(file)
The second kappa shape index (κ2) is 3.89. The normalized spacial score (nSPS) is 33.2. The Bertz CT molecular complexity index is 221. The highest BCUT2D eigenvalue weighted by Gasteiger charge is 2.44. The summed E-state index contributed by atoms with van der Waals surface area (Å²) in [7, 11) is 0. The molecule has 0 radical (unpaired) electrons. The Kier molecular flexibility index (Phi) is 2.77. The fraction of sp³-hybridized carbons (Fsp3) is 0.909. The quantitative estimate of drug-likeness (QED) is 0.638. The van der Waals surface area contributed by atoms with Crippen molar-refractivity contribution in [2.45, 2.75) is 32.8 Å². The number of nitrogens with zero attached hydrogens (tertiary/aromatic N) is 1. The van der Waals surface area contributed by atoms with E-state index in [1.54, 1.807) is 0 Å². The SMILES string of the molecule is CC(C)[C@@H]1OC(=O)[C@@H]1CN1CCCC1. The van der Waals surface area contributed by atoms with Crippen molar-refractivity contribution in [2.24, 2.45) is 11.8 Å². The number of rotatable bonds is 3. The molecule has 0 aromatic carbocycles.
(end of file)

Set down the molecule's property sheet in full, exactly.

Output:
The second kappa shape index (κ2) is 3.89. The normalized spacial score (nSPS) is 33.2. The Bertz CT molecular complexity index is 221. The highest BCUT2D eigenvalue weighted by Gasteiger charge is 2.44. The summed E-state index contributed by atoms with van der Waals surface area (Å²) in [7, 11) is 0. The molecule has 0 radical (unpaired) electrons. The Kier molecular flexibility index (Phi) is 2.77. The fraction of sp³-hybridized carbons (Fsp3) is 0.909. The quantitative estimate of drug-likeness (QED) is 0.638. The van der Waals surface area contributed by atoms with Crippen molar-refractivity contribution in [2.45, 2.75) is 32.8 Å². The number of nitrogens with zero attached hydrogens (tertiary/aromatic N) is 1. The van der Waals surface area contributed by atoms with E-state index in [1.54, 1.807) is 0 Å². The SMILES string of the molecule is CC(C)[C@@H]1OC(=O)[C@@H]1CN1CCCC1. The van der Waals surface area contributed by atoms with Crippen molar-refractivity contribution in [2.24, 2.45) is 11.8 Å². The number of rotatable bonds is 3. The molecule has 0 aromatic carbocycles.